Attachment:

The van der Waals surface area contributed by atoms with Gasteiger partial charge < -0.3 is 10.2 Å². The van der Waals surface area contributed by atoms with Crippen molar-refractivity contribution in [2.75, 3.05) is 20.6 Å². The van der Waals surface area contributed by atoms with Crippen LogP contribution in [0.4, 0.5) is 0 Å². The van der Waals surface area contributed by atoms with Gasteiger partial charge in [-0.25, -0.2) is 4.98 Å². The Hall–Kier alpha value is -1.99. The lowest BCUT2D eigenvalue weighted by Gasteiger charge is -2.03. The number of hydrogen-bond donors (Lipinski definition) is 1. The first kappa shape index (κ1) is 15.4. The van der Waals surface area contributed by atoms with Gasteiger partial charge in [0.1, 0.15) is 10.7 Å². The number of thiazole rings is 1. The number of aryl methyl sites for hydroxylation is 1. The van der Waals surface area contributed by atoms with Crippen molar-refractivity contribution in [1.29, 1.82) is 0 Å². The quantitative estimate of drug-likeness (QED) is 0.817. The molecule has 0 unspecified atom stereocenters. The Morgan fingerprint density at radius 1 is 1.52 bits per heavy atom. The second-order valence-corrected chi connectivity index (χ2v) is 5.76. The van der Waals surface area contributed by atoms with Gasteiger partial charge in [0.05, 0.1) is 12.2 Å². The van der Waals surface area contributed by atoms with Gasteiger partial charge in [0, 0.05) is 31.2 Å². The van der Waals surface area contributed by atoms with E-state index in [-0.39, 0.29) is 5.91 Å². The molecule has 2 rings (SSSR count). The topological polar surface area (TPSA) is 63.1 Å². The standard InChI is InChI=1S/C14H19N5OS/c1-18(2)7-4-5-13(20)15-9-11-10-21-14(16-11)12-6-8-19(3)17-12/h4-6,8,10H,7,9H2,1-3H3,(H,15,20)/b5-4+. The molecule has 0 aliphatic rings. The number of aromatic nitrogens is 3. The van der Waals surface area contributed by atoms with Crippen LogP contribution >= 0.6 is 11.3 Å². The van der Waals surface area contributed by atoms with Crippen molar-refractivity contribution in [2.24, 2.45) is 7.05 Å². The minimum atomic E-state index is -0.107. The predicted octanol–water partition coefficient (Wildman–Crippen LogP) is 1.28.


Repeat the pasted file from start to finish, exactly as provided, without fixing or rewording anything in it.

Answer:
The van der Waals surface area contributed by atoms with Gasteiger partial charge < -0.3 is 10.2 Å². The van der Waals surface area contributed by atoms with Crippen molar-refractivity contribution in [2.75, 3.05) is 20.6 Å². The van der Waals surface area contributed by atoms with Crippen LogP contribution in [0.4, 0.5) is 0 Å². The van der Waals surface area contributed by atoms with Gasteiger partial charge in [-0.25, -0.2) is 4.98 Å². The Hall–Kier alpha value is -1.99. The lowest BCUT2D eigenvalue weighted by Gasteiger charge is -2.03. The number of hydrogen-bond donors (Lipinski definition) is 1. The first kappa shape index (κ1) is 15.4. The van der Waals surface area contributed by atoms with Gasteiger partial charge in [0.1, 0.15) is 10.7 Å². The number of thiazole rings is 1. The number of aryl methyl sites for hydroxylation is 1. The van der Waals surface area contributed by atoms with Crippen molar-refractivity contribution in [1.29, 1.82) is 0 Å². The quantitative estimate of drug-likeness (QED) is 0.817. The molecule has 0 unspecified atom stereocenters. The Morgan fingerprint density at radius 1 is 1.52 bits per heavy atom. The second-order valence-corrected chi connectivity index (χ2v) is 5.76. The van der Waals surface area contributed by atoms with Gasteiger partial charge in [0.05, 0.1) is 12.2 Å². The van der Waals surface area contributed by atoms with Gasteiger partial charge in [0, 0.05) is 31.2 Å². The van der Waals surface area contributed by atoms with E-state index in [-0.39, 0.29) is 5.91 Å². The molecule has 2 rings (SSSR count). The topological polar surface area (TPSA) is 63.1 Å². The standard InChI is InChI=1S/C14H19N5OS/c1-18(2)7-4-5-13(20)15-9-11-10-21-14(16-11)12-6-8-19(3)17-12/h4-6,8,10H,7,9H2,1-3H3,(H,15,20)/b5-4+. The molecule has 0 aliphatic rings. The number of aromatic nitrogens is 3. The van der Waals surface area contributed by atoms with Crippen LogP contribution >= 0.6 is 11.3 Å². The van der Waals surface area contributed by atoms with Crippen molar-refractivity contribution in [2.24, 2.45) is 7.05 Å². The minimum atomic E-state index is -0.107. The predicted octanol–water partition coefficient (Wildman–Crippen LogP) is 1.28.